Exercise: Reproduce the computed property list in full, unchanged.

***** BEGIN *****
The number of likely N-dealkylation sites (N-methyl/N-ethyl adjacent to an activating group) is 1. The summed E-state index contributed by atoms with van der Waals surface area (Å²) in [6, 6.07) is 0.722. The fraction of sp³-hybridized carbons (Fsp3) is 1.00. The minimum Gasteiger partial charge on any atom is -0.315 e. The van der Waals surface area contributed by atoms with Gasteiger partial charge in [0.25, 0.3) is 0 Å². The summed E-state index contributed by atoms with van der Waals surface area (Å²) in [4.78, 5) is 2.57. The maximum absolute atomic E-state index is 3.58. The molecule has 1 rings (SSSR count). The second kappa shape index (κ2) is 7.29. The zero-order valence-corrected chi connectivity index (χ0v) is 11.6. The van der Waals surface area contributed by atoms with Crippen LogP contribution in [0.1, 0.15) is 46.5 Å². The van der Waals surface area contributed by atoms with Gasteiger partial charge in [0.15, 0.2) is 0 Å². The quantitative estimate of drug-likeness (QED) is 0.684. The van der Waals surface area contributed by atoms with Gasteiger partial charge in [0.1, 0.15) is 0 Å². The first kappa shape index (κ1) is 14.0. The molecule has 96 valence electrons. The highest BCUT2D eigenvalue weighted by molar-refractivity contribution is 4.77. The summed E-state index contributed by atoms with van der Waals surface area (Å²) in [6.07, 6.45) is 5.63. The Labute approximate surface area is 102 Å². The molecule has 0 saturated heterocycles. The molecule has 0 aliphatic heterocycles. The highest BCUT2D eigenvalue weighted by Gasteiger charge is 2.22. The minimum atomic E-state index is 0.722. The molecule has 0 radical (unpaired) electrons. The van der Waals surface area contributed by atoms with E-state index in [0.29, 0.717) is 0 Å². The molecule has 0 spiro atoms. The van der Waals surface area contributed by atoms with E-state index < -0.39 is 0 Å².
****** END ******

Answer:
The number of likely N-dealkylation sites (N-methyl/N-ethyl adjacent to an activating group) is 1. The summed E-state index contributed by atoms with van der Waals surface area (Å²) in [6, 6.07) is 0.722. The fraction of sp³-hybridized carbons (Fsp3) is 1.00. The minimum Gasteiger partial charge on any atom is -0.315 e. The van der Waals surface area contributed by atoms with Gasteiger partial charge in [0.25, 0.3) is 0 Å². The summed E-state index contributed by atoms with van der Waals surface area (Å²) in [4.78, 5) is 2.57. The maximum absolute atomic E-state index is 3.58. The molecule has 1 rings (SSSR count). The second kappa shape index (κ2) is 7.29. The zero-order valence-corrected chi connectivity index (χ0v) is 11.6. The van der Waals surface area contributed by atoms with Crippen LogP contribution in [0.1, 0.15) is 46.5 Å². The van der Waals surface area contributed by atoms with Gasteiger partial charge in [0.15, 0.2) is 0 Å². The quantitative estimate of drug-likeness (QED) is 0.684. The van der Waals surface area contributed by atoms with Gasteiger partial charge in [0.1, 0.15) is 0 Å². The first kappa shape index (κ1) is 14.0. The molecule has 96 valence electrons. The highest BCUT2D eigenvalue weighted by molar-refractivity contribution is 4.77. The summed E-state index contributed by atoms with van der Waals surface area (Å²) in [6.07, 6.45) is 5.63. The Labute approximate surface area is 102 Å². The molecule has 0 saturated heterocycles. The molecule has 0 aliphatic heterocycles. The highest BCUT2D eigenvalue weighted by Gasteiger charge is 2.22. The minimum atomic E-state index is 0.722. The molecule has 0 radical (unpaired) electrons. The van der Waals surface area contributed by atoms with E-state index in [0.29, 0.717) is 0 Å². The molecule has 0 spiro atoms. The van der Waals surface area contributed by atoms with E-state index < -0.39 is 0 Å².